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Working Conditions


Women who chose to become nurses also faced many challenges. Nursing school was gruelling and the pay for student nurses was extremely low. The pay increased once they became certified; however, many nurses were still not paid their due. This fact was pointed out in an article in The Calgary Eye Opener:

How would you like to be called upon to sew up a dead man? Cheerful work, we don't think. Yet a gentlewoman of refinement preformed this ghastly task but a few weeks ago at the General. Another risked having her brains knocked out by a fellow with the DTs. For this, these nurses are remunerated at the munificent sum of $4 a month. This would be ridiculous were it not so pitiful. 1

Nurses were often given extra duties not necessarily within their training. For instance, some nurses were asked to take over duties of doctors or dentists (although male doctors were often very sensitive defending the status of their work as being higher than nurses) and private and rural nurse often performed many domestic duties. Also, living and working conditions were often less than ideal. Nurses in small hospitals often boarded there and received the same accommodations as the patients. Some of the early rural hospitals had no indoor plumbing or electricity, making many of the nurses' tasks extremely difficult. However, for many women, the opportunities afforded by a nursing career outweighed the hardships.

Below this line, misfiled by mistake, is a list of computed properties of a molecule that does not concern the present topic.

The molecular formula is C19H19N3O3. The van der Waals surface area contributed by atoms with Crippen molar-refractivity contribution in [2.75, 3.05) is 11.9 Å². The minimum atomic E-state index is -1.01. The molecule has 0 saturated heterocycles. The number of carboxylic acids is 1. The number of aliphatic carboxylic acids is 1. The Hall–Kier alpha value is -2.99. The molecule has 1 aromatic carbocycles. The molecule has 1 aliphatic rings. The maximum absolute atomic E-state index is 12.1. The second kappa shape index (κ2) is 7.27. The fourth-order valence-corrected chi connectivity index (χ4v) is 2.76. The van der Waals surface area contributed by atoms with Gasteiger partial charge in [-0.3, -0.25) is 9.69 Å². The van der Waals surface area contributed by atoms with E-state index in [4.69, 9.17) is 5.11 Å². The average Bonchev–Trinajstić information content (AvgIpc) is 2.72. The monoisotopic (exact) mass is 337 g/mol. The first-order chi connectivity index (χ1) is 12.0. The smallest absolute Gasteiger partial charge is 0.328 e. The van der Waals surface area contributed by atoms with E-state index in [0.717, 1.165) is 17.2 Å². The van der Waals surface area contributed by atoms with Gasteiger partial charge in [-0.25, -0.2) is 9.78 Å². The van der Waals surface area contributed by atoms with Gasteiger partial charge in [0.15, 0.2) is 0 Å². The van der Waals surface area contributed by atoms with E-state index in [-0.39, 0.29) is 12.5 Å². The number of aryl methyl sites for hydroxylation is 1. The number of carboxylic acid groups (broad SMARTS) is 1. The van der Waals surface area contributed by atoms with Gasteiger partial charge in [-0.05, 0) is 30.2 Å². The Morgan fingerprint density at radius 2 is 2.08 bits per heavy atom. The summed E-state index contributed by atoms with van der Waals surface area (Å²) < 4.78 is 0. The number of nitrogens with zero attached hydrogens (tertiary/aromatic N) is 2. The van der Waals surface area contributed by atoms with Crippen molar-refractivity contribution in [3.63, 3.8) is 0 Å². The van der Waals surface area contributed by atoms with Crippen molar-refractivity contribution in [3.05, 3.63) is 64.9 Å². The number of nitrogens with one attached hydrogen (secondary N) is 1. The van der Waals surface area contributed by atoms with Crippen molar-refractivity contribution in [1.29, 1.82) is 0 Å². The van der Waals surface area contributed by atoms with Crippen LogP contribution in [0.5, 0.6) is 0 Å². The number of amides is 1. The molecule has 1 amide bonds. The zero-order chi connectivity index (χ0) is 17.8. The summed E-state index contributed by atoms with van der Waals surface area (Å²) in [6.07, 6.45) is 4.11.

In the early years, women became doctors far less often than they became nurses. Medicine, like other scientific fields, was seen as requiring a high degree of rational thought, of which women, being perceived as the emotional sex, were not capable. Women could fulfill the supportive roles to men, like nursing, but they were not meant to be leaders and thinkers. However, not everyone agreed with these viewpoints and as universities in Canada opened their doors to women, they increasingly began entering male-dominated fields, like medicine. Even once they entered medicine, many women faced discrimination. They were encouraged to take up fields related to the care of women and children, such as pediatrics and obstetrics. Once they graduated, it was often difficult for women to find placements in urban centres and many had to work in remote rural areas where male doctors were reluctant to go. Some women worked to overcome these limitations, however, and trail blazed the path for other women. 



  • Boutilier, Beverly.  "Nursing Nation Builders: The Council Idea," Western Women, and the Founding of the Victorian Order of Nurses for Canada, 1896-1900."  Telling Tales.  Eds. Catherine Cavanaugh and Randi Warne.  Vancouver: University of British Columbia Press, 2000.

  • Byfield, Ted.  Ed.  Alberta in the 20th Century.  Vol. 2.  Edmonton: United Western Communications, 1992.

  • McPherson, Kathryn.  " 'The Country is a Stern Nurse': Rural Women, Urban Hospitals and the creation of a Western Canadian Nursing Work Force, 1920-1940." ?

  • Quiney, Linda J.  " 'Hardly Feminine Work!' Violet Wilson and the Canadian Voluntary Detachment Nurses of the First World War."  Framing Our Past.  Eds. Sharon Cook, et al.  Montreal: McGill University Press, 2001.



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